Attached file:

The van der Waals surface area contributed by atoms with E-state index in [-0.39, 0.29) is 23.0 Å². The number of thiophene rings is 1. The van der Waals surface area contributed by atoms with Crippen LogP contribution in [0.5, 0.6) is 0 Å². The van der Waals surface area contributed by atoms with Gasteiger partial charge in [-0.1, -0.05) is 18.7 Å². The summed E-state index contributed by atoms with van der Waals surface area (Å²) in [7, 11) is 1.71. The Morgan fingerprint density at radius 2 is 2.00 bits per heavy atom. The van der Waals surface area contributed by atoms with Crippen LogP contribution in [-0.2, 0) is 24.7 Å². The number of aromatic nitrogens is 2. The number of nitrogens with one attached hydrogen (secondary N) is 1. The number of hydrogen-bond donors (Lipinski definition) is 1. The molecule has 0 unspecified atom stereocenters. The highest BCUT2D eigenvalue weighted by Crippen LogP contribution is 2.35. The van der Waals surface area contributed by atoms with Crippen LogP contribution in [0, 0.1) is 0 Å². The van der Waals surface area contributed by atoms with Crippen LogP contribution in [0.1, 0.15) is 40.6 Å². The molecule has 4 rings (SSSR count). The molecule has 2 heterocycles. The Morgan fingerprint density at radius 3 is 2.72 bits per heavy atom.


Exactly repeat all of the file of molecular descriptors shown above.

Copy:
The van der Waals surface area contributed by atoms with E-state index in [-0.39, 0.29) is 23.0 Å². The number of thiophene rings is 1. The van der Waals surface area contributed by atoms with Crippen LogP contribution in [0.5, 0.6) is 0 Å². The van der Waals surface area contributed by atoms with Gasteiger partial charge in [-0.1, -0.05) is 18.7 Å². The summed E-state index contributed by atoms with van der Waals surface area (Å²) in [7, 11) is 1.71. The Morgan fingerprint density at radius 2 is 2.00 bits per heavy atom. The van der Waals surface area contributed by atoms with Crippen LogP contribution in [-0.2, 0) is 24.7 Å². The number of aromatic nitrogens is 2. The number of nitrogens with one attached hydrogen (secondary N) is 1. The number of hydrogen-bond donors (Lipinski definition) is 1. The molecule has 0 unspecified atom stereocenters. The highest BCUT2D eigenvalue weighted by Crippen LogP contribution is 2.35. The van der Waals surface area contributed by atoms with Crippen LogP contribution in [0, 0.1) is 0 Å². The van der Waals surface area contributed by atoms with Crippen LogP contribution in [0.1, 0.15) is 40.6 Å². The molecule has 4 rings (SSSR count). The molecule has 2 heterocycles. The Morgan fingerprint density at radius 3 is 2.72 bits per heavy atom.